If you check the source for the
operator module (add, concat), you will find these definitions for those functions:
def add(a, b):
"Same as a + b."
return a + b
def concat(a, b):
"Same as a + b, for a and b sequences."
if not hasattr(a, '__getitem__'):
msg = "'%s' object can't be concatenated" % type(a).__name__
return a + b
So there is actually no difference except that
concat actually requires a sequence type. Both functions use the
+ operator which effect depends on the types you add.
In general, using the
operator module is not that useful most of the time. The module is mostly used when you need to pass a function that performs an operation, for example to functional functions like
reduce. But usually, you can just use the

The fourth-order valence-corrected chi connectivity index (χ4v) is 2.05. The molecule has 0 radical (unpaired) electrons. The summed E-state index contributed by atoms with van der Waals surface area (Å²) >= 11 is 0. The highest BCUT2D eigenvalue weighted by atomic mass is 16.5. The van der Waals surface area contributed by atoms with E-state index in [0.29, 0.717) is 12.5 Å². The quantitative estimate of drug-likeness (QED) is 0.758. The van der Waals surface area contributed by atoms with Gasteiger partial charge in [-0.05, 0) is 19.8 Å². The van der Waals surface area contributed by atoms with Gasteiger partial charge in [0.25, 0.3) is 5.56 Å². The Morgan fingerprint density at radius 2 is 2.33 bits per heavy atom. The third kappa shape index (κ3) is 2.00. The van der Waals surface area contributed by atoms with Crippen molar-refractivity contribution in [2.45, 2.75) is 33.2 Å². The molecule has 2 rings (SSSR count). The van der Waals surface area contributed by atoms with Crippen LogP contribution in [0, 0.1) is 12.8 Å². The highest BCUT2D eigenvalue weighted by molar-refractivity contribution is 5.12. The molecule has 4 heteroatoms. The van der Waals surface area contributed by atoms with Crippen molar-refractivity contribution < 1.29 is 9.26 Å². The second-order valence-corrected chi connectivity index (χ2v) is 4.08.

+ operator directly.
As for the underscore functions (
__concat__), these are just aliases:
__add__ = add
__concat__ = concat
But those are of course not related to the special methods used to overload operators for custom types. They are functions that match the same name as those special methods, probably to make them appear similar. Note that there is no special
__concat__ method on objects though.
__add__ on a custom type will however affect how the operator module functions work, for example:
>>> class Example:
def __init__ (self, x):
self.x = x
def __repr__ (self):
def __add__ (self, other):
return Example(self.x + other.x)
>>> a = Example(2)
>>> b = Example(4)
>>> operator.add(a, b)
>>> a + b
As you can see,
operator.add will use the implementation of the special method
Example.__add__; but the reason for that is that the implementation of
operator.add just uses the
+ operator (which behavior is explicitely defined by the special